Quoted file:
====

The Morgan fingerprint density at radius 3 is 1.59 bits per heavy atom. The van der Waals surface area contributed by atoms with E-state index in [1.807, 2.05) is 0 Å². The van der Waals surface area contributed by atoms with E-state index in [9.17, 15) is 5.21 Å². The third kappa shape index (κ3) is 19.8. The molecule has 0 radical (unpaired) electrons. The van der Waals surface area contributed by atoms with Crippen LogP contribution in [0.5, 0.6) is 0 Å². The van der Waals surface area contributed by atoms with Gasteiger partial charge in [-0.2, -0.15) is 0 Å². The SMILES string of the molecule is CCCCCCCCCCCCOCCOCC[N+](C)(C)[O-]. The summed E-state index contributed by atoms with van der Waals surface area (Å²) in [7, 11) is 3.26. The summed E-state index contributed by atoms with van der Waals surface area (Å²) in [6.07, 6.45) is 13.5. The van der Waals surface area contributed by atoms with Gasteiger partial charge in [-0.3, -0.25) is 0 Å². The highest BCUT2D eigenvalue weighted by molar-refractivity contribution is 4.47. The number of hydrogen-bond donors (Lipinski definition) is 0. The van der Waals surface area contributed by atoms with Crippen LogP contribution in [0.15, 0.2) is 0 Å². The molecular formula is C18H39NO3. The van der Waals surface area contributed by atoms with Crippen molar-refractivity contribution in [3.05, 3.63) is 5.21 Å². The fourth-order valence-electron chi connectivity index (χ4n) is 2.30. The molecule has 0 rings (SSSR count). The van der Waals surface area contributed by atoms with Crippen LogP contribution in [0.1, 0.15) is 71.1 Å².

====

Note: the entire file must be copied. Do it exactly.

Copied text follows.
The Morgan fingerprint density at radius 3 is 1.59 bits per heavy atom. The van der Waals surface area contributed by atoms with E-state index in [1.807, 2.05) is 0 Å². The van der Waals surface area contributed by atoms with E-state index in [9.17, 15) is 5.21 Å². The third kappa shape index (κ3) is 19.8. The molecule has 0 radical (unpaired) electrons. The van der Waals surface area contributed by atoms with Crippen LogP contribution in [0.5, 0.6) is 0 Å². The van der Waals surface area contributed by atoms with Gasteiger partial charge in [-0.2, -0.15) is 0 Å². The SMILES string of the molecule is CCCCCCCCCCCCOCCOCC[N+](C)(C)[O-]. The summed E-state index contributed by atoms with van der Waals surface area (Å²) in [7, 11) is 3.26. The summed E-state index contributed by atoms with van der Waals surface area (Å²) in [6.07, 6.45) is 13.5. The van der Waals surface area contributed by atoms with Gasteiger partial charge in [-0.3, -0.25) is 0 Å². The highest BCUT2D eigenvalue weighted by molar-refractivity contribution is 4.47. The number of hydrogen-bond donors (Lipinski definition) is 0. The van der Waals surface area contributed by atoms with Crippen LogP contribution in [0.15, 0.2) is 0 Å². The molecular formula is C18H39NO3. The van der Waals surface area contributed by atoms with Crippen molar-refractivity contribution in [3.05, 3.63) is 5.21 Å². The fourth-order valence-electron chi connectivity index (χ4n) is 2.30. The molecule has 0 rings (SSSR count). The van der Waals surface area contributed by atoms with Crippen LogP contribution in [0.1, 0.15) is 71.1 Å².